New Study on Malpractice

A new study on medical malpractice decisions by Alexander Tabarrok and Amanda Agan of George Mason University was released last week.  A lot of the study is dedicated to countering some economically-ignorant canards (e.g. the charge that the recent rise in malpractice insurance is all due to price gouging and not due to malpractice awards).

The most interesting piece is where they compare malpractice awards to results of the independent medical review board rulings.

Our test finds that the tort system and review system do not correlate. Figure Five shows that
adverse actions per doctor in the medical review board system do not correlate with the number of medical malpractice cases per doctor in the tort system, nor do they correlate with the
average award per doctor....                               

In no case is the correlation large; in some
cases, it is actually slightly negative. What these results indicate is that the two systems
we have for determining malpractice, the tort
system and the medical review system, result 
in very different determinations of malpractice.
Surely, one of them is wrong!

The conclusion is one I think many neutral parties have suspected for quite a while:  The tort system is doubly broken:  Bad outcomes that truly are the result of malpractice often do not result in an award, while numerous tort awards go to people who are not the victim of any real malpractice.  Or to put it simply, people who are owed restitution aren't getting it and people who get money often shouldn't be owed anything.

The obvious result is a gross miscarriage of justice.  However, there is a second, less talked about result:  If the tort system is random, having no correlation to real doctor error or doctor quality, then it is impossible to charge doctors with risk-adjusted premiums.  In an efficient market, the worst doctors would pay the highest premiums and would get driven out of the market, just like bad drivers must change their behavior or face lifelong high auto premiums.  However, if tort awards are not correlated with bad behavior, as the study implies, then the system creates a huge moral hazard, with bad doctors underpaying for insurance and good doctors overpaying.  The result is that at best, good doctors will be driven out of the system at least as frequently as bad doctors.  At worst, good doctors, frustrated by the lack of justice in the system, will actually be more likely to leave the system than bad doctors.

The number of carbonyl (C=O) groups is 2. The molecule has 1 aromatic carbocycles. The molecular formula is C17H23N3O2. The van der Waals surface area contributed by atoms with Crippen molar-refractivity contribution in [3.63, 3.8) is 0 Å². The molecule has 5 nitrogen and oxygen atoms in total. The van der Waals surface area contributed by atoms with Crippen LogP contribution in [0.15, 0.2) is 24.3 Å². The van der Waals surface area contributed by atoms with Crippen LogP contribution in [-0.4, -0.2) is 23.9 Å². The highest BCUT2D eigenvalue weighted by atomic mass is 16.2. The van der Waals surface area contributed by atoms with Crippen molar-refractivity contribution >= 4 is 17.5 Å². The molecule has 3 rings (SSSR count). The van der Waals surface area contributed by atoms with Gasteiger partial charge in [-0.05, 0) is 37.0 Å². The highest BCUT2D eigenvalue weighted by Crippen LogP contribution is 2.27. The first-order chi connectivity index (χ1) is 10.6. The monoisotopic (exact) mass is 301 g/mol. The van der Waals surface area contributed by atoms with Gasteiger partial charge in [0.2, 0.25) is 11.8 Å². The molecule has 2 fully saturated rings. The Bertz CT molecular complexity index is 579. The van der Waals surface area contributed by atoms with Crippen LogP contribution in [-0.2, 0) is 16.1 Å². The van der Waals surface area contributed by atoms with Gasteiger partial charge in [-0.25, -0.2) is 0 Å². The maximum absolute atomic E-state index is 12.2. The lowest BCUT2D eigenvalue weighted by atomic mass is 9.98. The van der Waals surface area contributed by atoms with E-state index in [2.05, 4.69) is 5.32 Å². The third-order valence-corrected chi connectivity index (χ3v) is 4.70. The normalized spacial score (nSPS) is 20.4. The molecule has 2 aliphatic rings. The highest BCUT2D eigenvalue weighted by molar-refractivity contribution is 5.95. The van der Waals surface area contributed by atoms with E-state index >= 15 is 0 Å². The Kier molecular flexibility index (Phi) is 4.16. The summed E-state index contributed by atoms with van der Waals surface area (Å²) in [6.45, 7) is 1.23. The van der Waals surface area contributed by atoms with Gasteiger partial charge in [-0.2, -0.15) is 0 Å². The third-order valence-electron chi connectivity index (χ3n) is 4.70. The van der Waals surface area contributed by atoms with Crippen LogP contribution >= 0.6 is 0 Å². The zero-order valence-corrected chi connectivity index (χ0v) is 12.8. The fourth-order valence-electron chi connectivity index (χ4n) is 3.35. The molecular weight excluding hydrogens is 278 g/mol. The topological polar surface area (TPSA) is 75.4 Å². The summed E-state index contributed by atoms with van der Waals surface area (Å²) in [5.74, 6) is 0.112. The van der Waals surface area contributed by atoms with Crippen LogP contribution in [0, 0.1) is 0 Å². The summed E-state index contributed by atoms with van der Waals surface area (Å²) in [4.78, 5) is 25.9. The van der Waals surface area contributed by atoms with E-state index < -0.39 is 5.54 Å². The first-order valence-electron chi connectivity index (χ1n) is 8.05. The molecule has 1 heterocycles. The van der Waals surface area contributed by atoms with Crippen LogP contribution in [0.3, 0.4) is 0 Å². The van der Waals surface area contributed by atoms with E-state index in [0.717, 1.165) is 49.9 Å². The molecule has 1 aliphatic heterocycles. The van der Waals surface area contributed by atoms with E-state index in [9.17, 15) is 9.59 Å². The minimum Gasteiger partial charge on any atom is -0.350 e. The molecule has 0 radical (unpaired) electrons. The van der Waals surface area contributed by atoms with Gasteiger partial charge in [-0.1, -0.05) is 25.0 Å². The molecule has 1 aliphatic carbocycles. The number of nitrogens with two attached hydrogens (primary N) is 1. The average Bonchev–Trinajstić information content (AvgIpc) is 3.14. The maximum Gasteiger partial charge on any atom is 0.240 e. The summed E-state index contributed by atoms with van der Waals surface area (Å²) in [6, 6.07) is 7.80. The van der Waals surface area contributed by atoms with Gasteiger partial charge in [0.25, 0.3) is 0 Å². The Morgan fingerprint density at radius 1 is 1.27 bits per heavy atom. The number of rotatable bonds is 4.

• http://mauricesblog.blogspot.com mauricem

    A real eye-opener. Sad but true.

  • http://unrepentantindividual.com/ Brad Warbiany

    It's too bad that students these days learn little to nothing about economics, because what you just said-- while it makes great sense and if acted upon could reduce the cost of medical care-- went right over their heads...

    Good piece...

  • D. Forrest

    How can it be concluded that the Tort system is wrong and the "independant" Board is correct?A group of physicians is asked to review one of their own and concludes that there was no wrongdoing. What a shock!Most reviews are absolutely confidential so how is it possible to ever verify the veracity of these reviews. I am always amased that the public seems willing to accept the claim that the Tort system is broken when it is that same public that sits on our juries. The Courts don't go to some list of crazies to draw up a jury pool.Regular citizens don't somehow become drugged or hypnotized when they sit in the jury box. The Insurance industry has done a remarkable job of selling this idea based on horror stories rather than facts. Talk about junk science!

  • Jim Collins

    I'd have to disagree with D Forrest. A few years ago I was summoned for jury duty. I sat in a room for two days before being called into the courtroom for a liability case. About 50 of us sat in the back of the courtroom while we were called up one by one to answer questions. When it was my turn I went up and was asked "What I did for a living?". When I replied "That I designed industrial machinery.", the lawyer who asked the question said "No" and the judge told me that I could go. This went on until all of us had been questioned and about three people were selected. What I noticed was that everyone who worked in a profession or had a College degree was rejected. In other words, anyone who might have the ability to really understand what was being said during this trial was rejected. Liabilty trials have nothing to do with the facts of what happened, it is who puts on a better show. There is a simple solution for this. Professional Jurors.